Price and cost

In the simplest form, we can describe both price and cost with this equation.

Price = Cost + Profit

However, this equation isn't exactly accurate. It shows that the price is somehow correlated to the cost, which isn't true in some cases. Regardless whether you watching Avatar with a 200+ million budget or The Blair Witch Project filmed with just 22,000, you are going to be paying the same ticket price at the cinema. Here, the price is uncorrelated to the cost.

Price is actually a function of supply and demand. But, cost will in one way or another determine the lower bound for the price. If you want to know more about the relationship between price and cost, check out this post from Chris Dixon.

Packing and opportunity cost

When you decide to pack in an extra pair of shoes into your luggage, the opportunity cost is that you might be able to bring a few extra shirts. Opportunity cost, first developed by John Stuart Mill, is the next best alternative that you have after you made a decision between several mutually exclusive choices. By analyzing the opportunity cost of your decisions, you can assess the true cost of your actions. Flying with a lighter bag allows you to fit in more stuff. If the courier charges more for each additional package, it would be better to find the biggest box and pack everything in.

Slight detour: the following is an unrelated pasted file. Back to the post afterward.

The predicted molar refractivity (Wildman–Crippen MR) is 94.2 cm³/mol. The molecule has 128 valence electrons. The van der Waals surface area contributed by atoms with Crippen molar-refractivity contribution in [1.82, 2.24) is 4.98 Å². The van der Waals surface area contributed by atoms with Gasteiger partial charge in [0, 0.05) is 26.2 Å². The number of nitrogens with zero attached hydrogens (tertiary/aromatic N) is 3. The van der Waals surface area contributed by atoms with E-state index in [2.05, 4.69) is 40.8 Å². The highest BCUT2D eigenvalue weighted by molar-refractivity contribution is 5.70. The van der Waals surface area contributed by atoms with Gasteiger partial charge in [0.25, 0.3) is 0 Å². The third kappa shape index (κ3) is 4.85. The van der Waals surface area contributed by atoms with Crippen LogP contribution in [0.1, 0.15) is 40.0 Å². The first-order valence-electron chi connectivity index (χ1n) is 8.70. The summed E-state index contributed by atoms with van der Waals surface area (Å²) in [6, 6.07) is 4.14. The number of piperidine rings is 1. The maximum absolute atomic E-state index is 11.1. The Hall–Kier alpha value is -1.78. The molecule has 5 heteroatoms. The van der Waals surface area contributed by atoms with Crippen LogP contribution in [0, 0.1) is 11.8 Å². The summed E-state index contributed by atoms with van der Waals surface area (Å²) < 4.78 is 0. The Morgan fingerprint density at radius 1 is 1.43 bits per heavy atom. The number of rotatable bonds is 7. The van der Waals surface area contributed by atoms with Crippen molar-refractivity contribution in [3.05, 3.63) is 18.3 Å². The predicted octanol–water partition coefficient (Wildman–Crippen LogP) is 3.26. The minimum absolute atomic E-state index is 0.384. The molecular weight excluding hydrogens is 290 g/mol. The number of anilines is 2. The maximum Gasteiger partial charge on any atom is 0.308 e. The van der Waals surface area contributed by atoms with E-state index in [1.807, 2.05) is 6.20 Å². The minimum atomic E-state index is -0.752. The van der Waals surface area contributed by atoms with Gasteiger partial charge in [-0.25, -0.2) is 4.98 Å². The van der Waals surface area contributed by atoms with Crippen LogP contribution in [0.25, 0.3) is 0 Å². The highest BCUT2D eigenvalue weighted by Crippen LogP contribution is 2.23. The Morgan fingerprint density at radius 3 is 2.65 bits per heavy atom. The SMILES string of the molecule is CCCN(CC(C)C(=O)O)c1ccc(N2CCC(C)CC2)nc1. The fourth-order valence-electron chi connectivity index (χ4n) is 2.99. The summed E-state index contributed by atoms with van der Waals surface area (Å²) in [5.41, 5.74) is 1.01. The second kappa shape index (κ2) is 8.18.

The opportunity cost of your decisions aren't restricted to monetary or financial cost. Travelling with a more secure bag gives you a peace of mind. Not packing in prohibited items prevent you from being stopped at the immigration checkpoint.

So the next time you are travelling, try to think of the opportunity cost of every item you decide to bring with you. It might not be a good idea to bring 6 pair of shoes with you.